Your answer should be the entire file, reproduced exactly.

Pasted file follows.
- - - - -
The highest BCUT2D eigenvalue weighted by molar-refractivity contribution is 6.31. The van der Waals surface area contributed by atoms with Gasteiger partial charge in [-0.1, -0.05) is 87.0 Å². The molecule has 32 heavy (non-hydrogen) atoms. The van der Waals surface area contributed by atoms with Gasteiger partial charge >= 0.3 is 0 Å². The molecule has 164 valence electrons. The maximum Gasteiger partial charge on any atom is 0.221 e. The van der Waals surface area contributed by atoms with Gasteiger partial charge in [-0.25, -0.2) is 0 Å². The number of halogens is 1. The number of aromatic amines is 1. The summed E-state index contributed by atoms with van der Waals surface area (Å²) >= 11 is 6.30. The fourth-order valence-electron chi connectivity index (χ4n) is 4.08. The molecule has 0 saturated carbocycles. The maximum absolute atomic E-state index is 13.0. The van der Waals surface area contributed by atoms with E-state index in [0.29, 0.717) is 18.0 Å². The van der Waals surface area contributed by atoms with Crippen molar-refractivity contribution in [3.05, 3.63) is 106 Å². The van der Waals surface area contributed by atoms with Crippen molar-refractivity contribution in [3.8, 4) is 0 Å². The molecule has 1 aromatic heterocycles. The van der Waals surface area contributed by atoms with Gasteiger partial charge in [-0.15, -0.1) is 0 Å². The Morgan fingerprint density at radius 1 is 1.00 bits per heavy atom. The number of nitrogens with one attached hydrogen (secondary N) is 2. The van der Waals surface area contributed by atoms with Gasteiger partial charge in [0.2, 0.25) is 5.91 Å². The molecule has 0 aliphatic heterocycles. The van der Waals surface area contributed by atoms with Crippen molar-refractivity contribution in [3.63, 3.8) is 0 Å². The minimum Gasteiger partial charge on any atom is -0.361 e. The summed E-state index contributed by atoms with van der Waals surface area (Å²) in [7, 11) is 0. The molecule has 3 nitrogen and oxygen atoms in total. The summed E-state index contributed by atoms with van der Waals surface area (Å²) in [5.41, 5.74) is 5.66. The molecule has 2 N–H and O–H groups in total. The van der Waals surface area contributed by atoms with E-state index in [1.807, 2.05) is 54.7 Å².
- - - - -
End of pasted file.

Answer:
The highest BCUT2D eigenvalue weighted by molar-refractivity contribution is 6.31. The van der Waals surface area contributed by atoms with Gasteiger partial charge in [-0.1, -0.05) is 87.0 Å². The molecule has 32 heavy (non-hydrogen) atoms. The van der Waals surface area contributed by atoms with Gasteiger partial charge >= 0.3 is 0 Å². The molecule has 164 valence electrons. The maximum Gasteiger partial charge on any atom is 0.221 e. The van der Waals surface area contributed by atoms with Gasteiger partial charge in [-0.25, -0.2) is 0 Å². The number of halogens is 1. The number of aromatic amines is 1. The summed E-state index contributed by atoms with van der Waals surface area (Å²) >= 11 is 6.30. The fourth-order valence-electron chi connectivity index (χ4n) is 4.08. The molecule has 0 saturated carbocycles. The maximum absolute atomic E-state index is 13.0. The van der Waals surface area contributed by atoms with E-state index in [0.29, 0.717) is 18.0 Å². The van der Waals surface area contributed by atoms with Crippen molar-refractivity contribution in [3.05, 3.63) is 106 Å². The van der Waals surface area contributed by atoms with Crippen molar-refractivity contribution in [3.8, 4) is 0 Å². The molecule has 1 aromatic heterocycles. The van der Waals surface area contributed by atoms with Gasteiger partial charge in [-0.15, -0.1) is 0 Å². The Morgan fingerprint density at radius 1 is 1.00 bits per heavy atom. The number of nitrogens with one attached hydrogen (secondary N) is 2. The van der Waals surface area contributed by atoms with Gasteiger partial charge in [0.2, 0.25) is 5.91 Å². The molecule has 0 aliphatic heterocycles. The van der Waals surface area contributed by atoms with Crippen molar-refractivity contribution in [3.63, 3.8) is 0 Å². The minimum Gasteiger partial charge on any atom is -0.361 e. The summed E-state index contributed by atoms with van der Waals surface area (Å²) in [7, 11) is 0. The molecule has 3 nitrogen and oxygen atoms in total. The summed E-state index contributed by atoms with van der Waals surface area (Å²) in [5.41, 5.74) is 5.66. The molecule has 2 N–H and O–H groups in total. The van der Waals surface area contributed by atoms with E-state index in [1.807, 2.05) is 54.7 Å².